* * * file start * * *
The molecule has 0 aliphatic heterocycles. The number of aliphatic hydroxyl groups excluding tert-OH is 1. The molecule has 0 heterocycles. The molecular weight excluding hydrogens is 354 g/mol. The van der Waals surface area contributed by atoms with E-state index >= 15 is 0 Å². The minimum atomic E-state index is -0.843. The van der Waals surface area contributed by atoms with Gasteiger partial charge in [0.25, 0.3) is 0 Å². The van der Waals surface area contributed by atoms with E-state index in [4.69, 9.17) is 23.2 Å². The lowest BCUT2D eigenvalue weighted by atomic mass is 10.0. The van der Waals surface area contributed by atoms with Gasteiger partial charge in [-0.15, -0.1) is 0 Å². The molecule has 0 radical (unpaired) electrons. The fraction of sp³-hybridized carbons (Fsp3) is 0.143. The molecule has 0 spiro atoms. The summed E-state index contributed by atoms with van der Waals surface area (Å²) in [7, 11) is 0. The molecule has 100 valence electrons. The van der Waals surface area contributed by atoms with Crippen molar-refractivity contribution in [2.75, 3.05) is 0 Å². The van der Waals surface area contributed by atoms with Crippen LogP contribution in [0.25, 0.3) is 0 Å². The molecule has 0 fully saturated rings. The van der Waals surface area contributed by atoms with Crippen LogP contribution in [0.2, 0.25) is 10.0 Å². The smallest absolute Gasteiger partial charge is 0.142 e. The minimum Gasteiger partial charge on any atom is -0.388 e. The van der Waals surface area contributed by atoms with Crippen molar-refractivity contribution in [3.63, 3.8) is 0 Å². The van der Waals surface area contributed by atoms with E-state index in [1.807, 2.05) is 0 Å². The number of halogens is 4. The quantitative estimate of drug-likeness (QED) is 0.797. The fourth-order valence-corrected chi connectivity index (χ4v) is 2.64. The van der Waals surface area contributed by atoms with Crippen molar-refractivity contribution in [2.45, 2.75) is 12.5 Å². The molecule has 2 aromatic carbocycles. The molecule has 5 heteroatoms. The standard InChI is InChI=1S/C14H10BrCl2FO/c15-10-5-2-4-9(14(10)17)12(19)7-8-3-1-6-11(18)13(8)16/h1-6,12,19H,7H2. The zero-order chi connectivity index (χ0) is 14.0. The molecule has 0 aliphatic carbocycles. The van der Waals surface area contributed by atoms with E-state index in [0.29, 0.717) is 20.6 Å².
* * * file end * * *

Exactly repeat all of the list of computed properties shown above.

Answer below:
The molecule has 0 aliphatic heterocycles. The number of aliphatic hydroxyl groups excluding tert-OH is 1. The molecule has 0 heterocycles. The molecular weight excluding hydrogens is 354 g/mol. The van der Waals surface area contributed by atoms with E-state index >= 15 is 0 Å². The minimum atomic E-state index is -0.843. The van der Waals surface area contributed by atoms with Gasteiger partial charge in [0.25, 0.3) is 0 Å². The van der Waals surface area contributed by atoms with E-state index in [4.69, 9.17) is 23.2 Å². The lowest BCUT2D eigenvalue weighted by atomic mass is 10.0. The van der Waals surface area contributed by atoms with Gasteiger partial charge in [-0.15, -0.1) is 0 Å². The molecule has 0 radical (unpaired) electrons. The fraction of sp³-hybridized carbons (Fsp3) is 0.143. The molecule has 0 spiro atoms. The summed E-state index contributed by atoms with van der Waals surface area (Å²) in [7, 11) is 0. The molecule has 100 valence electrons. The van der Waals surface area contributed by atoms with Crippen molar-refractivity contribution in [2.75, 3.05) is 0 Å². The van der Waals surface area contributed by atoms with Crippen LogP contribution in [0.25, 0.3) is 0 Å². The molecule has 0 fully saturated rings. The van der Waals surface area contributed by atoms with Crippen LogP contribution in [0.2, 0.25) is 10.0 Å². The smallest absolute Gasteiger partial charge is 0.142 e. The minimum Gasteiger partial charge on any atom is -0.388 e. The van der Waals surface area contributed by atoms with Crippen molar-refractivity contribution in [3.63, 3.8) is 0 Å². The van der Waals surface area contributed by atoms with E-state index in [1.807, 2.05) is 0 Å². The number of halogens is 4. The quantitative estimate of drug-likeness (QED) is 0.797. The fourth-order valence-corrected chi connectivity index (χ4v) is 2.64. The van der Waals surface area contributed by atoms with Crippen molar-refractivity contribution in [2.45, 2.75) is 12.5 Å². The molecule has 2 aromatic carbocycles. The molecule has 5 heteroatoms. The standard InChI is InChI=1S/C14H10BrCl2FO/c15-10-5-2-4-9(14(10)17)12(19)7-8-3-1-6-11(18)13(8)16/h1-6,12,19H,7H2. The zero-order chi connectivity index (χ0) is 14.0. The molecule has 0 aliphatic carbocycles. The van der Waals surface area contributed by atoms with E-state index in [0.29, 0.717) is 20.6 Å².